Will a team emerge unexpectedly? The 49ers have Jimmy Garoppolo set to suit up again and, after acquiring Dee Ford and Nick Bosa, boast their best edge corps in years. Are the Falcons (40-1) being undervalued? Vote in PFR’s latest poll (link for app users) and weigh in with your NFC assessments in the comments section.
It’s an otherwise slow Friday afternoon, but we already have our second suspension of the day. Not long after Rams center Aaron Neary was slapped with a four-game ban, Saints defensive tackle David Onyemata is being suspended for the first game of the 2019 season, per Adam Schefter of ESPN.com (Twitter link).
Schefter reports that it’s for a violation of the league’s substance abuse policy. Onyemata was cited for Marijuana possession back in February, and the suspension likely stems from that incident. Onyemata was drafted in the fourth round back in 2016, and he’s taken on a big role in New Orleans. He played nearly 60 percent of the defensive snaps for the Saints last year, so this is a big loss.
Onyemata had an interesting path to the NFL, as he grew up in Nigeria. After moving to Canada, he became a breakout football star despite never having played the sport prior to moving. He was invited to the East-West Shrine Game despite never playing American college football, and the Saints drafted him 120th overall.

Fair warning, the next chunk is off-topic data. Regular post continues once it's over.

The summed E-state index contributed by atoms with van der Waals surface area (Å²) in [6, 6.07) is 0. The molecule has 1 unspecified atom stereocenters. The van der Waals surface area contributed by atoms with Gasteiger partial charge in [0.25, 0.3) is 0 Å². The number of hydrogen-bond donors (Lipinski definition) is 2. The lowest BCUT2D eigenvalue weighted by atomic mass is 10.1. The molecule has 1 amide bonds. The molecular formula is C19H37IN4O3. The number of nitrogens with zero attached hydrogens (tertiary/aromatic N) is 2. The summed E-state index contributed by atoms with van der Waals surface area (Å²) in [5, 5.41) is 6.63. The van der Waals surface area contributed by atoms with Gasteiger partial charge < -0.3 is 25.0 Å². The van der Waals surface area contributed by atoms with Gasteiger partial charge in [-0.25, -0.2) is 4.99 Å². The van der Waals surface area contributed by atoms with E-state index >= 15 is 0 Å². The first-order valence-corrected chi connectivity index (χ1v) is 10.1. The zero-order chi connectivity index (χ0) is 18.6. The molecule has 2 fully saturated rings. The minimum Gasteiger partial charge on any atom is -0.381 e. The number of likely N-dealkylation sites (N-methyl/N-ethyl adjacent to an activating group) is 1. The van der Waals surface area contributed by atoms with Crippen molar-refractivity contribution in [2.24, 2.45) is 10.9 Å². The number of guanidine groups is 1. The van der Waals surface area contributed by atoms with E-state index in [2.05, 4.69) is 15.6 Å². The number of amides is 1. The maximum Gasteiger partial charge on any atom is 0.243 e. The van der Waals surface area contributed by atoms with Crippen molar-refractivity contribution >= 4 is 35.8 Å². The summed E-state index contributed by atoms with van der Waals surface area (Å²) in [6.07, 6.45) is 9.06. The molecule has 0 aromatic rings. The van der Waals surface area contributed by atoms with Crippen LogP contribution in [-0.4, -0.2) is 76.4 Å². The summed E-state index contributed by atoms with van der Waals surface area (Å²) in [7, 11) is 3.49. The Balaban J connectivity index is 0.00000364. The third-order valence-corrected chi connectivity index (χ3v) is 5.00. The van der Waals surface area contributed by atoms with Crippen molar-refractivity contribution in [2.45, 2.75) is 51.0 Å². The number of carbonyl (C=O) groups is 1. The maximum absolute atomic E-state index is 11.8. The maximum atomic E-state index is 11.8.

After playing a rotational role as a rookie, he started playing a lot more the last couple of years. In 2018 he racked up 35 tackles and 4.5 sacks while appearing in all 16 games and starting four. He received very strong marks from Pro Football Focus, grading out as their 24th-best defensive lineman last year. Sheldon Rankins tore his Achilles at the end of last season, and with Onyemata now on the shelf the Saints could be pretty thin at defensive tackle in Week 1.
The Saints and Michael Thomas seem to be making some progress on contract talks, as Jeff Duncan of The Times-Picayune tweets. Thomas’ camp has lowered its asking price to $22MM/year, though they remain about $4MM apart in terms of average annual value. Nothing is imminent, as Thomas is currently on vacation in Europe.